I’m a short story writer at heart. For me, the short story is a novel in miniature. It can pack as much punch as the longer work because of all it doesn’t say. As Lionel Shriver once said, “It’s not what you leave in, it’s what you leave out.”
This past fortnight has been all about things in miniature. Firstly, I was fortunate enough to track down Kate Johnstone and her miniature sculpture of Blakemoorgate cottage which is now on display in my residency area. I am using it to inspire my setting; my off grid living conditions of my heroine Jessamine and her father Geraint ‘Rommel’ Wood.
Secondly, I’ve been involved in this year’s Shrewsbury Bookfest. I’ve been collaborating with illustrator and children’s author Meg Hawkins on a book we have created called the ‘The Fox that Rocks’ – a story of my Foxy wanting to be part of the band. We tested the words & images on two groups of primary school children with a workshop that asked them to add to the story: where did Fox go in the world to learn a musical instrument from the masters of that instrument? From African thumb pianos to Chinese Zithers, the kids and Fox went global and came up with the most wonderful poems of Pandas in Peru playing Piccolos; of Chaos the bongo-playing rabbit; of hamsters in Hawaii that strummed on ukuleles. Meg and I then set up stall in the Shrewsbury Square where a celebration of all things Julia Donaldson invited more poems of pets teaching Fox to rock. Amazing what a young creative mind can invent within four lines on a rain drenched Saturday. Poets and stories in miniature; sometimes they can be the most inspiring to us all.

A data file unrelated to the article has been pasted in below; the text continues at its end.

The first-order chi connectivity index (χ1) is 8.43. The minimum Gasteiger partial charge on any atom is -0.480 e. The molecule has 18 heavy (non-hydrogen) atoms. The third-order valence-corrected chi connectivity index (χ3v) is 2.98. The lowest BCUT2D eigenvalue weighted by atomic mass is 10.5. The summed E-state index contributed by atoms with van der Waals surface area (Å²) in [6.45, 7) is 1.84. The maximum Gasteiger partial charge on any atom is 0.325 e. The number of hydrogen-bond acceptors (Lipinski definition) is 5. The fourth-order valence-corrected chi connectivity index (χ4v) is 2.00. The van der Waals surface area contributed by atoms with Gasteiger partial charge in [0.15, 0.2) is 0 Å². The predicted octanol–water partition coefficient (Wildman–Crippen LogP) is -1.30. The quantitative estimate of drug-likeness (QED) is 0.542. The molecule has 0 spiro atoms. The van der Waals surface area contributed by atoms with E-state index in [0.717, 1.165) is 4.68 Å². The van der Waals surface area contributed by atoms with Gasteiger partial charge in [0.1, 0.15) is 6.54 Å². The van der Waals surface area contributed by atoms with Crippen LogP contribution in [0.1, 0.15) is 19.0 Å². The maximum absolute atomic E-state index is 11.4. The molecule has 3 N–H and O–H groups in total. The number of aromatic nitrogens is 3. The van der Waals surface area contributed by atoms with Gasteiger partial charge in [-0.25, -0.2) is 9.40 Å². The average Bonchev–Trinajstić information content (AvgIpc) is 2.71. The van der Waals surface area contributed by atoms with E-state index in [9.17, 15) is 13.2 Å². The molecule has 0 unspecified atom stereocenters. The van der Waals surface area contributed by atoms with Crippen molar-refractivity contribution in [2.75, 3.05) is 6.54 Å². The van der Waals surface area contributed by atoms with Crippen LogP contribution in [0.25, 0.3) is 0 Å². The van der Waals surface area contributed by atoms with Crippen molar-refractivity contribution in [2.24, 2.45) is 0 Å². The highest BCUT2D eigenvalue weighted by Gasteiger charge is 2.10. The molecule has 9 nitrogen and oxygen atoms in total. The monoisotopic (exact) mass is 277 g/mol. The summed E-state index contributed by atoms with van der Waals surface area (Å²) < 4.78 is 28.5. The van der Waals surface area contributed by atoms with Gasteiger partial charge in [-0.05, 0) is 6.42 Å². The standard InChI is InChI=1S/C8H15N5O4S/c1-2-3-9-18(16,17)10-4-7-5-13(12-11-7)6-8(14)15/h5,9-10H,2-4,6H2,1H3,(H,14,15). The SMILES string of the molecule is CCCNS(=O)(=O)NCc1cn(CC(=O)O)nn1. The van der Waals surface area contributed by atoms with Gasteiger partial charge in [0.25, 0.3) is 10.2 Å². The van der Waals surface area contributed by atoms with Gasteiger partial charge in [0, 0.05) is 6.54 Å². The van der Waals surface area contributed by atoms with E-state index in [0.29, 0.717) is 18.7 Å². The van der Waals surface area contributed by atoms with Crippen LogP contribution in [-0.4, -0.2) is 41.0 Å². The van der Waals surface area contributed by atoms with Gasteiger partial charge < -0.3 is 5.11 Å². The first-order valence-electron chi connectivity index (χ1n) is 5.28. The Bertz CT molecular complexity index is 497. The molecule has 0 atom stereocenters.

Meg and I now have the exciting job of collating all those small wonders into a book that will be on display in Shrewsbury Museum & Art Gallery. It will be exhibited alongside Kate’s miniature squatter’s cottage which I thoroughly recommend you come and see. I’ve also been preparing a paper for the European Short Fiction conference on May 13th. It’s perhaps why I can’t stop thinking about my novel in miniature; punch-packing episodes or vignettes, if you like, that capture Webb’s poetic pastoral vision amidst the innocent young thoughts of my Hazel. But I also came across a wonderful story in my research last week and decided to package it up as neatly as I could to see if the episodic form was a goer. And because it’s what the children see that becomes the real story:
In 1865, the Rev Donald Carr was found wandering in deep snow on the lower ravines of the Mynd. He had been missing for over twenty two hours. When found, by a pack of collies rounding up the sheep, he was snow-choked and mad with cold. Although his burst wrecks of boots remain on display in the Shrewsbury Museum alongside a battered memoir of his adventure, and although many still reference the Reverend’s struggle and nearly-death as epitomising life’s great journey, he is most remembered for being the bogeyman that rose out of the drifts and snatched the coats from the backs of the children who had dared to play in his way.